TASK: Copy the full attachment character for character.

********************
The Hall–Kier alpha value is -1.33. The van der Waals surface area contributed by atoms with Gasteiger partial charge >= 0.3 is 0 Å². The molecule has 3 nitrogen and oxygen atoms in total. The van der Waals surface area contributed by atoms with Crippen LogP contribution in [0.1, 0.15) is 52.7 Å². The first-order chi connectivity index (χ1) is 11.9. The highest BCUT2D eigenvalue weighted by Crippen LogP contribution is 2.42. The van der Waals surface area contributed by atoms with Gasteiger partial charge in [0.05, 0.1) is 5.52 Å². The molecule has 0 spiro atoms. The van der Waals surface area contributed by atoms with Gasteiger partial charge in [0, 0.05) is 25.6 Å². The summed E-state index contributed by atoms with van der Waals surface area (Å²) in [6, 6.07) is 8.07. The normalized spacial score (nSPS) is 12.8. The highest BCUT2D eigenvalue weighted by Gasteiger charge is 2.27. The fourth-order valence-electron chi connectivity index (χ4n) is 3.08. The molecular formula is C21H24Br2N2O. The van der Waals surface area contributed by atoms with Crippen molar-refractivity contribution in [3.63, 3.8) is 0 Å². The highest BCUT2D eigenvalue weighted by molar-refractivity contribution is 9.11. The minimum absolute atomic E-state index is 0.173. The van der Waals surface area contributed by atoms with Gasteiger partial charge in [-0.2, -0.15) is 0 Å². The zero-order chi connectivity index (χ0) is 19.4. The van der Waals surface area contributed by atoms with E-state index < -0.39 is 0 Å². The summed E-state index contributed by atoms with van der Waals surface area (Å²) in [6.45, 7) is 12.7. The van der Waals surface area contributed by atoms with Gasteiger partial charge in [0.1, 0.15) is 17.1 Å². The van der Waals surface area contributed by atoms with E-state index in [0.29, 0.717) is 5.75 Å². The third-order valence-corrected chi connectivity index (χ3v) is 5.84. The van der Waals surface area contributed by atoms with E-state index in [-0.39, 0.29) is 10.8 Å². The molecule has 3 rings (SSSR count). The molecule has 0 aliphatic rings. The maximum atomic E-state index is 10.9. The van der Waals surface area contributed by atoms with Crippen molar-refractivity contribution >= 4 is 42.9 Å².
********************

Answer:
The Hall–Kier alpha value is -1.33. The van der Waals surface area contributed by atoms with Gasteiger partial charge >= 0.3 is 0 Å². The molecule has 3 nitrogen and oxygen atoms in total. The van der Waals surface area contributed by atoms with Crippen LogP contribution in [0.1, 0.15) is 52.7 Å². The first-order chi connectivity index (χ1) is 11.9. The highest BCUT2D eigenvalue weighted by Crippen LogP contribution is 2.42. The van der Waals surface area contributed by atoms with Gasteiger partial charge in [0.05, 0.1) is 5.52 Å². The molecule has 0 spiro atoms. The van der Waals surface area contributed by atoms with Gasteiger partial charge in [0, 0.05) is 25.6 Å². The summed E-state index contributed by atoms with van der Waals surface area (Å²) in [6, 6.07) is 8.07. The normalized spacial score (nSPS) is 12.8. The highest BCUT2D eigenvalue weighted by Gasteiger charge is 2.27. The fourth-order valence-electron chi connectivity index (χ4n) is 3.08. The molecular formula is C21H24Br2N2O. The van der Waals surface area contributed by atoms with Crippen molar-refractivity contribution in [3.63, 3.8) is 0 Å². The highest BCUT2D eigenvalue weighted by molar-refractivity contribution is 9.11. The minimum absolute atomic E-state index is 0.173. The van der Waals surface area contributed by atoms with Gasteiger partial charge in [-0.2, -0.15) is 0 Å². The zero-order chi connectivity index (χ0) is 19.4. The van der Waals surface area contributed by atoms with E-state index < -0.39 is 0 Å². The summed E-state index contributed by atoms with van der Waals surface area (Å²) in [6.45, 7) is 12.7. The van der Waals surface area contributed by atoms with Gasteiger partial charge in [0.1, 0.15) is 17.1 Å². The van der Waals surface area contributed by atoms with E-state index in [0.29, 0.717) is 5.75 Å². The third-order valence-corrected chi connectivity index (χ3v) is 5.84. The van der Waals surface area contributed by atoms with E-state index in [-0.39, 0.29) is 10.8 Å². The molecule has 3 rings (SSSR count). The molecule has 0 aliphatic rings. The maximum atomic E-state index is 10.9. The van der Waals surface area contributed by atoms with Crippen molar-refractivity contribution >= 4 is 42.9 Å².